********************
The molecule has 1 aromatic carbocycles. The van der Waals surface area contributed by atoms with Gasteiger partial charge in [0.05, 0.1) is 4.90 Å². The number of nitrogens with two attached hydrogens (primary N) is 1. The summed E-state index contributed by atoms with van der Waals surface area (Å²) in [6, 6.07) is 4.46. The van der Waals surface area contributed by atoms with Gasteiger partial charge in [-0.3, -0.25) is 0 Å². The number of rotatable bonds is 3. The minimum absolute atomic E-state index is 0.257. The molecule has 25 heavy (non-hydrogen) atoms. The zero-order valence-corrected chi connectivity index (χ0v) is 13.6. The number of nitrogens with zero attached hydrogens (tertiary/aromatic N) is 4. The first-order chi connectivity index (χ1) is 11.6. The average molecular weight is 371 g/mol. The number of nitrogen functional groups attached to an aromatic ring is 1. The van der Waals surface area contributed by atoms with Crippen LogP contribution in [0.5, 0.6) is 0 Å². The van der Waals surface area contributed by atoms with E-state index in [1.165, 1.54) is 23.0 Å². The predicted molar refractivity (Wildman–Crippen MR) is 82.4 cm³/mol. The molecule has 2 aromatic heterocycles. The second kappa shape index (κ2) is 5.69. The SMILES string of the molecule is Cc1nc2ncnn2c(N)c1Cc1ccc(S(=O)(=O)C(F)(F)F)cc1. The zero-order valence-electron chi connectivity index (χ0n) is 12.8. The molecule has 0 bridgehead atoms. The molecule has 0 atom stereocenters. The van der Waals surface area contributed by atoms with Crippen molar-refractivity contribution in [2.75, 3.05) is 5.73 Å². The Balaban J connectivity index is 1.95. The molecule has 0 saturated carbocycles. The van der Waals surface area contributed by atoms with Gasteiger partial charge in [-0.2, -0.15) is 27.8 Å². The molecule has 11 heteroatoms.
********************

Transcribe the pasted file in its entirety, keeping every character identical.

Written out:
The molecule has 1 aromatic carbocycles. The van der Waals surface area contributed by atoms with Gasteiger partial charge in [0.05, 0.1) is 4.90 Å². The number of nitrogens with two attached hydrogens (primary N) is 1. The summed E-state index contributed by atoms with van der Waals surface area (Å²) in [6, 6.07) is 4.46. The van der Waals surface area contributed by atoms with Gasteiger partial charge in [-0.3, -0.25) is 0 Å². The number of rotatable bonds is 3. The minimum absolute atomic E-state index is 0.257. The molecule has 25 heavy (non-hydrogen) atoms. The zero-order valence-corrected chi connectivity index (χ0v) is 13.6. The number of nitrogens with zero attached hydrogens (tertiary/aromatic N) is 4. The first-order chi connectivity index (χ1) is 11.6. The average molecular weight is 371 g/mol. The number of nitrogen functional groups attached to an aromatic ring is 1. The van der Waals surface area contributed by atoms with Crippen LogP contribution in [0.5, 0.6) is 0 Å². The van der Waals surface area contributed by atoms with E-state index in [1.165, 1.54) is 23.0 Å². The predicted molar refractivity (Wildman–Crippen MR) is 82.4 cm³/mol. The molecule has 2 aromatic heterocycles. The second kappa shape index (κ2) is 5.69. The SMILES string of the molecule is Cc1nc2ncnn2c(N)c1Cc1ccc(S(=O)(=O)C(F)(F)F)cc1. The zero-order valence-electron chi connectivity index (χ0n) is 12.8. The molecule has 0 bridgehead atoms. The molecule has 0 atom stereocenters. The van der Waals surface area contributed by atoms with Crippen molar-refractivity contribution in [2.75, 3.05) is 5.73 Å². The Balaban J connectivity index is 1.95. The molecule has 0 saturated carbocycles. The van der Waals surface area contributed by atoms with Gasteiger partial charge in [-0.2, -0.15) is 27.8 Å². The molecule has 11 heteroatoms.